Biomed Rounds: Symposium takes a Nobel approach to drug discovery

09/08/2003 08:06 AM
By Dyke Hendrickson

There is a novel conference scheduled later this month, but it will not be focusing on either literature or unusual compounds.

The upcoming conference is the Nobel Pauling Biotech Symposium, scheduled for Sept. 28-29 at MIT and organized by Grace H.W. Wong.

The event is named for the late Linus Pauling, scientist and humanitarian, who won Nobel prizes in both chemistry (1954) and peace (1962).

One facet that makes it unusual is that it is free. A second differentiator is the subject matter of discussions. The agenda states that the topic of its primary panel presentation will be " Academia vs. Industry" for new drug discovery.

It is, well, a novel approach that places institutional sectors in an adversarial position as if to determine which sector generates the most useful research.

In terms of science, conference presenters will discuss new findings in the fields of cytokines (any protein produced by cells) and angiogenesis (blood vessel growth).

Key organizer of this gathering is Wong, a bioscience veteran with an egalitarian approach to knowledge and research.

She is a former senior researcher at Genentech, Millennium, AstraZeneca and Serono. And she is interested in disseminating as much information as possible.

Wong, who holds a Ph.D. from the University of Melbourne, says she is willing to run the event at a loss if it means the exchange of useful information.

She knew Linus Pauling personally, said Wong, a scientist known for her willingness to dispute accepted wisdom. She told me that you don't really have an idea if you are not willing to talk about it.

One of my goals is to inspire students of all ages in biotechnology. We want to provide opportunities for life-long learners.

Now she has launched a series of conferences under the name of Pauling, whose family she says she knows well. She has obtained permission to use the name of Linus Pauling.

Many of the speakers scheduled for the event are prominent professionals she has worked with in the past.

Listed as keynote speakers are Alexander Rich, MIT; Louis Tartaglia, Millennium; Timothy Wells, Serono; Dalia Cohen, Novartis Institute; Robert Allen Lewis, Aventis; Steve Wiley, Amgen; Napoleone Ferrara, Genentech; Jeffrey Browning, Biogen; Wolfgang Ketterle, MIT-Harvard; and Eugene Brown, Wyeth.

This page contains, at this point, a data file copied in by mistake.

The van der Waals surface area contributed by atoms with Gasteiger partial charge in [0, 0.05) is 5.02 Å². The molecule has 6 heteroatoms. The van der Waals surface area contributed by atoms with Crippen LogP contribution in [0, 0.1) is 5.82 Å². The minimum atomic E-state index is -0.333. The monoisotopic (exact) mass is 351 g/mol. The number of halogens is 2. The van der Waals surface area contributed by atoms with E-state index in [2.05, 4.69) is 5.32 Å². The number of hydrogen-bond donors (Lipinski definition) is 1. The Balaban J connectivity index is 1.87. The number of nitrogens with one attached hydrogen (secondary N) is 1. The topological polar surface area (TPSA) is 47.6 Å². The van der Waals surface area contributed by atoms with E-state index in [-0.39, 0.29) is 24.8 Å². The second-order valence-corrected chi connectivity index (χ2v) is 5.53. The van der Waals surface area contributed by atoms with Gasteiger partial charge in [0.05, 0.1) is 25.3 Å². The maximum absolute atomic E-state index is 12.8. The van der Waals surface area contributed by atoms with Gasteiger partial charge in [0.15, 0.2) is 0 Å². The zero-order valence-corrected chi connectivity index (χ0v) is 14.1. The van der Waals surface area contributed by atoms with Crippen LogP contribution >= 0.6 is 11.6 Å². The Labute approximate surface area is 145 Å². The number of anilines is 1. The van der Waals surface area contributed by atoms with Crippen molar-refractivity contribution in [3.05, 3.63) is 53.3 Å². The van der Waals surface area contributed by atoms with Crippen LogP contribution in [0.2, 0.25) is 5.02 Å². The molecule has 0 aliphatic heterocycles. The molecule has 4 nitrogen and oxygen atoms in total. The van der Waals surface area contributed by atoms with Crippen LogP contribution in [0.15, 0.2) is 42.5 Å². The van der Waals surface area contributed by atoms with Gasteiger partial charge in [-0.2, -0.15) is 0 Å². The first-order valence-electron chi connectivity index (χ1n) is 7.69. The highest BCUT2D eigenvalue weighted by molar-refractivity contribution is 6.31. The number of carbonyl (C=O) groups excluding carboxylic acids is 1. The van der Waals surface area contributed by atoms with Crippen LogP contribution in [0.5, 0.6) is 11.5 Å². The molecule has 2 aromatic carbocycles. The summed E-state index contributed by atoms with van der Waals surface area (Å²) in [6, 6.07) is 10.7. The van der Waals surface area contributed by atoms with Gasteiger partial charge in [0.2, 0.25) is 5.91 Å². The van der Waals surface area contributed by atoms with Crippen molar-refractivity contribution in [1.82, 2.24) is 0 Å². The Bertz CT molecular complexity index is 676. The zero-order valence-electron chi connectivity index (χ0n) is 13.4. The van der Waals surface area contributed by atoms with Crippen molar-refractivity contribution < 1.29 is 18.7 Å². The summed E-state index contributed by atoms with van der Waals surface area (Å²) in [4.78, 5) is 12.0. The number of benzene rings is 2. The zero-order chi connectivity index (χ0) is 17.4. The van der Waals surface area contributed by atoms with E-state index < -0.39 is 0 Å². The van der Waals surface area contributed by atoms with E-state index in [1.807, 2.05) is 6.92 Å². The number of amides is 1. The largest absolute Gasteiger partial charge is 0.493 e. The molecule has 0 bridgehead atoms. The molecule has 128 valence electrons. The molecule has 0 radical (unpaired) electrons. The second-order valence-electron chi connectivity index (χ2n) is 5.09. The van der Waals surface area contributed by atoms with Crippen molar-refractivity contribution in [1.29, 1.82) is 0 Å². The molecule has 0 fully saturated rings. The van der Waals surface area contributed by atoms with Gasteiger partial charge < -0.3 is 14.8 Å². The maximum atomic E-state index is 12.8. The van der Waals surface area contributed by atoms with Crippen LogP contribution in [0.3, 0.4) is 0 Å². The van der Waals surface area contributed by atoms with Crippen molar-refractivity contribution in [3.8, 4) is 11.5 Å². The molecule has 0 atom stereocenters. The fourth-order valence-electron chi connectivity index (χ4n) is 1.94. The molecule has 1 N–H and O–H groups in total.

It is not every independent conference producer that could pull together such an eminent lineup.

But her life story suggests she has developed a knack for prospering under challenging conditions.

The story goes that her family escaped from Communist China to Hong Kong by boat when she was a toddler. She said that she would have been abandoned in China but my sister stuffed me into her belongings and tied me to the front of the boat.

Though the family remained poor, she was able to obtain numerous scholarships. She excelled in school and later sought opportunities in the United States.

Her acumen and energy enabled her to land key research posts at numerous pharmaceutical companies. She has also demonstrated the ability to bond with bright people.

In the past two years she has launched a company, ActoKine Therapeutics, and a nonprofit organization, Student Vision, both based in the Boston area. Student Vision is responsible for organizing the Nobel Pauling symposia. (This is the third event SV has produced).

She says, these symposia provide unique opportunities for people who otherwise could not afford to attend commercial biotechnology meetings (such as) post-docs and people who are unemployed.

Wong offers not only her energy and organizing ability. Evidently, she has been instrumental in providing the gift of life.

She says she has helped produce seven daughters, who were the product of eggs that I donated to my seven women friends who were having fertility problems.

Your Scribe could be wrong, but it appears that Grace H.W. Wong herself is a very novel entity.
Dyke Hendrickson reports on biotechnology and medical devices. He can be reached at